'I may not be there but our team still are working flat out to bring hope to our many thousands of Christians who have been forced from their homes at this time. Every day they are providing food, accommodation, clothing, and disabled aids to those in great need.
"Last year we could have never dreamt that we would be facing this level of crisis – with our people being hounded from their homes, our people being massacred and having nowhere to go for real safety."
"I regard Xmas as a reflective time for goodwill, but don't believe in family presents but only in their presence. I do however thank and treat the staff and the human rights centre team and students.
"And yes, I have spent a few Xmas dealing with urgent needs of clients and have made at least one application vs removal to a duty High Court Judge on Xmas day.
"My family give combined Diwali and Xmas presents on that day, as our festival isn't a national holiday and we struggle to be together then."
"No, we don't celebrate Christmas. The Buddha lived around 500 years before Christ so it has no real meaning for us, although we're happy to join in the message of peace and goodwill.
"For us it's pretty much a normal day. Sometimes it can be a bit quieter than usual but sometimes people turn up with some Christmassy type food, like mince pies or Xmas pudding, which is always welcome."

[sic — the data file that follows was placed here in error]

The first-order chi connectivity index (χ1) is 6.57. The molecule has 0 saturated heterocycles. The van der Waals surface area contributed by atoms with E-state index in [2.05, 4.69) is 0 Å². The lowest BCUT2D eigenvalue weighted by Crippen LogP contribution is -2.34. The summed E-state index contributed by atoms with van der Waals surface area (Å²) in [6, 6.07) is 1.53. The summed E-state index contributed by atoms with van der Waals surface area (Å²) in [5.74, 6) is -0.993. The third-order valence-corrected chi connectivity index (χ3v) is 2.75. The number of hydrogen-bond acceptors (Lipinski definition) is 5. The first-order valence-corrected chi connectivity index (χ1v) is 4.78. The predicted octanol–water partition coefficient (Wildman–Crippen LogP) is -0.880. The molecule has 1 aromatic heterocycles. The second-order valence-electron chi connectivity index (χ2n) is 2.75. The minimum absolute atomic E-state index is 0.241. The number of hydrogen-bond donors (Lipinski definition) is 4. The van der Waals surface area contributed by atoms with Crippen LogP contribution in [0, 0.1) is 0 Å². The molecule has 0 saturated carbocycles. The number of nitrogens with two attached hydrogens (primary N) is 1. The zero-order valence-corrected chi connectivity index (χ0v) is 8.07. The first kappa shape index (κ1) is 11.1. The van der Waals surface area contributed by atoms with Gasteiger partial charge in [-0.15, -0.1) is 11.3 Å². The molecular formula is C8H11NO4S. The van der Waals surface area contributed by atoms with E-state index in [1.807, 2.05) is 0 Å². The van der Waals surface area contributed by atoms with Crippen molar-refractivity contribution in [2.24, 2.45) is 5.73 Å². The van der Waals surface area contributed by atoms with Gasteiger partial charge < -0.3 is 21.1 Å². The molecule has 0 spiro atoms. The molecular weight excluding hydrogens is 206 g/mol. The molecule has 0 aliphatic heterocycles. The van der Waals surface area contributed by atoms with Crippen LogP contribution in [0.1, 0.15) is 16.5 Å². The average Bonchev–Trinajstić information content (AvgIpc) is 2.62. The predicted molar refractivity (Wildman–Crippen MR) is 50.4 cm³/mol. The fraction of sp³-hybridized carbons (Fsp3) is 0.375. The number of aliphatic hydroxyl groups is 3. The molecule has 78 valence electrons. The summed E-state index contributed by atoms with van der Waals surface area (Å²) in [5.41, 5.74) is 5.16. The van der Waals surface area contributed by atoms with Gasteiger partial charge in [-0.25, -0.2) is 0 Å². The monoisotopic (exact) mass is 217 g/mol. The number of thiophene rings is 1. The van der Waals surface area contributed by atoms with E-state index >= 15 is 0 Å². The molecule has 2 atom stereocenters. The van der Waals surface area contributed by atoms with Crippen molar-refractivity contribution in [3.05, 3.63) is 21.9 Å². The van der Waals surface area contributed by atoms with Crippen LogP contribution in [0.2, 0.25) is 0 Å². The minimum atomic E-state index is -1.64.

"This is the second Christmas in 16 years that I am off from work. The first was for my 50th Birthday. My birthday is on the 25th December, believe it or not.
"Every year Spires is open on Christmas day as usual, giving those service users who are rough sleeping as good a Christmas as possible, with all the trimmings including presents and Christmas carols.
"This year, we shall do the morning mass and I shall will be with my family and grandchildren and having a Zimbabwean type Christmas, with lots of meat (no turkey) drink, presents and laughter.
"We will make calls to Zimbabwe and speak to family and reminisce about those that are not with us."
"I have really come to value the entire country slowing down over the Christmas period and despite not celebrating the day, or giving presents, it is a good opportunity to get together with family because everyone is off work.
"So we do eat a big meal that I guess is not dissimilar to the average family's Christmas meal. That said, I often spend Christmas at Limmud - a 5 day residential Jewish educational and cultural conference which over 2500 people attend. And you would have no idea that it's Christmas when you are there because no-one celebrates it.
"This year it starts a few days after Christmas so I look forward to seeing my extended family and eating too much food!"